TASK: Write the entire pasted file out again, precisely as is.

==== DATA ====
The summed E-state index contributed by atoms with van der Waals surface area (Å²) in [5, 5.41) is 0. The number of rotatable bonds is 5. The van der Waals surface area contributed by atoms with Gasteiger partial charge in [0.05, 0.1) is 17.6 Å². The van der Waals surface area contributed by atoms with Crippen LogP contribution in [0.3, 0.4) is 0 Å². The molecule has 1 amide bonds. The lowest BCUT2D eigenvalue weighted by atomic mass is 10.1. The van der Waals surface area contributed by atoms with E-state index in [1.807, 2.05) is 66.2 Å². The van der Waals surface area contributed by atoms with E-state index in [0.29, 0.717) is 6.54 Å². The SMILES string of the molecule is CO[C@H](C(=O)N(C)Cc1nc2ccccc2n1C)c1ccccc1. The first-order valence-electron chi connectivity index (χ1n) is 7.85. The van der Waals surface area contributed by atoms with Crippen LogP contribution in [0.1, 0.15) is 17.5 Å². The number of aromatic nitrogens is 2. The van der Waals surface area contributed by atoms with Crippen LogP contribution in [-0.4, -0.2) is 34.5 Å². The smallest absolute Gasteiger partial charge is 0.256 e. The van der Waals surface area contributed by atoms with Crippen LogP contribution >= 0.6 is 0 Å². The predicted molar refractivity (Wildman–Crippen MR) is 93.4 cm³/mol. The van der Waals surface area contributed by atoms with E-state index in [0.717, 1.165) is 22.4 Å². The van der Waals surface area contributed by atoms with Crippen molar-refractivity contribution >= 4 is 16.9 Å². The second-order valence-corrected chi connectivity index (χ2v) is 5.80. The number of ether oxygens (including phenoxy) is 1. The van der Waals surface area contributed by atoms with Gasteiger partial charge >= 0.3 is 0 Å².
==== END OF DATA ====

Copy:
The summed E-state index contributed by atoms with van der Waals surface area (Å²) in [5, 5.41) is 0. The number of rotatable bonds is 5. The van der Waals surface area contributed by atoms with Gasteiger partial charge in [0.05, 0.1) is 17.6 Å². The van der Waals surface area contributed by atoms with Crippen LogP contribution in [0.3, 0.4) is 0 Å². The molecule has 1 amide bonds. The lowest BCUT2D eigenvalue weighted by atomic mass is 10.1. The van der Waals surface area contributed by atoms with E-state index in [1.807, 2.05) is 66.2 Å². The van der Waals surface area contributed by atoms with E-state index in [0.29, 0.717) is 6.54 Å². The SMILES string of the molecule is CO[C@H](C(=O)N(C)Cc1nc2ccccc2n1C)c1ccccc1. The first-order valence-electron chi connectivity index (χ1n) is 7.85. The van der Waals surface area contributed by atoms with Crippen LogP contribution in [0.1, 0.15) is 17.5 Å². The number of aromatic nitrogens is 2. The van der Waals surface area contributed by atoms with Crippen LogP contribution in [-0.4, -0.2) is 34.5 Å². The smallest absolute Gasteiger partial charge is 0.256 e. The van der Waals surface area contributed by atoms with Crippen LogP contribution >= 0.6 is 0 Å². The predicted molar refractivity (Wildman–Crippen MR) is 93.4 cm³/mol. The van der Waals surface area contributed by atoms with E-state index in [0.717, 1.165) is 22.4 Å². The van der Waals surface area contributed by atoms with Crippen molar-refractivity contribution >= 4 is 16.9 Å². The second-order valence-corrected chi connectivity index (χ2v) is 5.80. The number of ether oxygens (including phenoxy) is 1. The van der Waals surface area contributed by atoms with Gasteiger partial charge >= 0.3 is 0 Å².